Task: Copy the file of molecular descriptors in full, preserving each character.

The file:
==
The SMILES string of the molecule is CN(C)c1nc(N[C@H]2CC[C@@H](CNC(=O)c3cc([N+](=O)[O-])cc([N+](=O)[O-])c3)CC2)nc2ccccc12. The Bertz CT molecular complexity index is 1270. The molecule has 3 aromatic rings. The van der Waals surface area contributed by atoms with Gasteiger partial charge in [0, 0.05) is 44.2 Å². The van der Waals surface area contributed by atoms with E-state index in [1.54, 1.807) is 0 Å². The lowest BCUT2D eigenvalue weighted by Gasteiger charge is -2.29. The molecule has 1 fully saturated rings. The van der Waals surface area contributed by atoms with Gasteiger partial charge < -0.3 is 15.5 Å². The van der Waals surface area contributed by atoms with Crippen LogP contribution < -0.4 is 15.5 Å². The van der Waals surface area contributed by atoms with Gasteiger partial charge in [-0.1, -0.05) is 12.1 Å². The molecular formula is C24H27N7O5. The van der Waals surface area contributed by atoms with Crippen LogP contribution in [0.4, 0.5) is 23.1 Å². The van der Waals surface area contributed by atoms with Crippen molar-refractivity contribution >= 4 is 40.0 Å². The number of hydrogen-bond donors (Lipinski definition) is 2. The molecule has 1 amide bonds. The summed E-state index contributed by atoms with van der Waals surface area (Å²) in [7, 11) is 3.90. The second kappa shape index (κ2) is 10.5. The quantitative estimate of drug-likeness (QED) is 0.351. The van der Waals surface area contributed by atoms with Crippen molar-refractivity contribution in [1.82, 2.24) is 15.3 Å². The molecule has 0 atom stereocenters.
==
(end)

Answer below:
The SMILES string of the molecule is CN(C)c1nc(N[C@H]2CC[C@@H](CNC(=O)c3cc([N+](=O)[O-])cc([N+](=O)[O-])c3)CC2)nc2ccccc12. The Bertz CT molecular complexity index is 1270. The molecule has 3 aromatic rings. The van der Waals surface area contributed by atoms with Gasteiger partial charge in [0, 0.05) is 44.2 Å². The van der Waals surface area contributed by atoms with E-state index in [1.54, 1.807) is 0 Å². The lowest BCUT2D eigenvalue weighted by Gasteiger charge is -2.29. The molecule has 1 fully saturated rings. The van der Waals surface area contributed by atoms with Gasteiger partial charge < -0.3 is 15.5 Å². The van der Waals surface area contributed by atoms with Crippen LogP contribution < -0.4 is 15.5 Å². The van der Waals surface area contributed by atoms with Gasteiger partial charge in [-0.1, -0.05) is 12.1 Å². The molecular formula is C24H27N7O5. The van der Waals surface area contributed by atoms with Crippen LogP contribution in [0.4, 0.5) is 23.1 Å². The van der Waals surface area contributed by atoms with Crippen molar-refractivity contribution >= 4 is 40.0 Å². The number of hydrogen-bond donors (Lipinski definition) is 2. The molecule has 1 amide bonds. The summed E-state index contributed by atoms with van der Waals surface area (Å²) in [7, 11) is 3.90. The second kappa shape index (κ2) is 10.5. The quantitative estimate of drug-likeness (QED) is 0.351. The van der Waals surface area contributed by atoms with Crippen molar-refractivity contribution in [1.82, 2.24) is 15.3 Å². The molecule has 0 atom stereocenters.